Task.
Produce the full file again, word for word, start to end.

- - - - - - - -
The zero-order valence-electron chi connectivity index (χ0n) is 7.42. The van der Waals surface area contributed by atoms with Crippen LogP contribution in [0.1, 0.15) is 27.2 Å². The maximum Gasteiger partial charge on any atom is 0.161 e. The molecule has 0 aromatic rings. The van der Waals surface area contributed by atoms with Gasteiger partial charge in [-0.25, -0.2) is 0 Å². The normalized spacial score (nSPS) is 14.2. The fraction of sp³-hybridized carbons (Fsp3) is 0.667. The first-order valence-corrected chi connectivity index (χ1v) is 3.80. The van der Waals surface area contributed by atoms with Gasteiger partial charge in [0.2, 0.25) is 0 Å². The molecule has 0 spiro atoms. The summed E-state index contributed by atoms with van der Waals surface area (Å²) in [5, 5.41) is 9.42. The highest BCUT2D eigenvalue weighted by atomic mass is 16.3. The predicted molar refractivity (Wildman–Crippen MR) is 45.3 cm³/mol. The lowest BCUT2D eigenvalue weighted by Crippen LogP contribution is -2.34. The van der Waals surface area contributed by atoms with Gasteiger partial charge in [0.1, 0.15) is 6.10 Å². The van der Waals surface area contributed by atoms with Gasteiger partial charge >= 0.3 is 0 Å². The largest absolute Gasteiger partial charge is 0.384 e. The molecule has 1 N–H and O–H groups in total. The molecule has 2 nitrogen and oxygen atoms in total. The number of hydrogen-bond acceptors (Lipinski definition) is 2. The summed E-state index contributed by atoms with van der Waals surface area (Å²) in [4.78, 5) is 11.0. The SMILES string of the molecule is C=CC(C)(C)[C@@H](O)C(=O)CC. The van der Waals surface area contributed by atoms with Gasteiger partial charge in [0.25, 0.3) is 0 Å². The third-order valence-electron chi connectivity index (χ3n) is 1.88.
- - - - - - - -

The zero-order valence-electron chi connectivity index (χ0n) is 7.42. The van der Waals surface area contributed by atoms with Crippen LogP contribution in [0.1, 0.15) is 27.2 Å². The maximum Gasteiger partial charge on any atom is 0.161 e. The molecule has 0 aromatic rings. The van der Waals surface area contributed by atoms with Gasteiger partial charge in [-0.25, -0.2) is 0 Å². The normalized spacial score (nSPS) is 14.2. The fraction of sp³-hybridized carbons (Fsp3) is 0.667. The first-order valence-corrected chi connectivity index (χ1v) is 3.80. The van der Waals surface area contributed by atoms with Gasteiger partial charge in [0.2, 0.25) is 0 Å². The molecule has 0 spiro atoms. The summed E-state index contributed by atoms with van der Waals surface area (Å²) in [5, 5.41) is 9.42. The highest BCUT2D eigenvalue weighted by atomic mass is 16.3. The predicted molar refractivity (Wildman–Crippen MR) is 45.3 cm³/mol. The lowest BCUT2D eigenvalue weighted by Crippen LogP contribution is -2.34. The van der Waals surface area contributed by atoms with Gasteiger partial charge in [0.1, 0.15) is 6.10 Å². The van der Waals surface area contributed by atoms with Gasteiger partial charge >= 0.3 is 0 Å². The largest absolute Gasteiger partial charge is 0.384 e. The molecule has 1 N–H and O–H groups in total. The molecule has 2 nitrogen and oxygen atoms in total. The number of hydrogen-bond acceptors (Lipinski definition) is 2. The summed E-state index contributed by atoms with van der Waals surface area (Å²) in [4.78, 5) is 11.0. The SMILES string of the molecule is C=CC(C)(C)[C@@H](O)C(=O)CC. The van der Waals surface area contributed by atoms with Gasteiger partial charge in [0.25, 0.3) is 0 Å². The third-order valence-electron chi connectivity index (χ3n) is 1.88.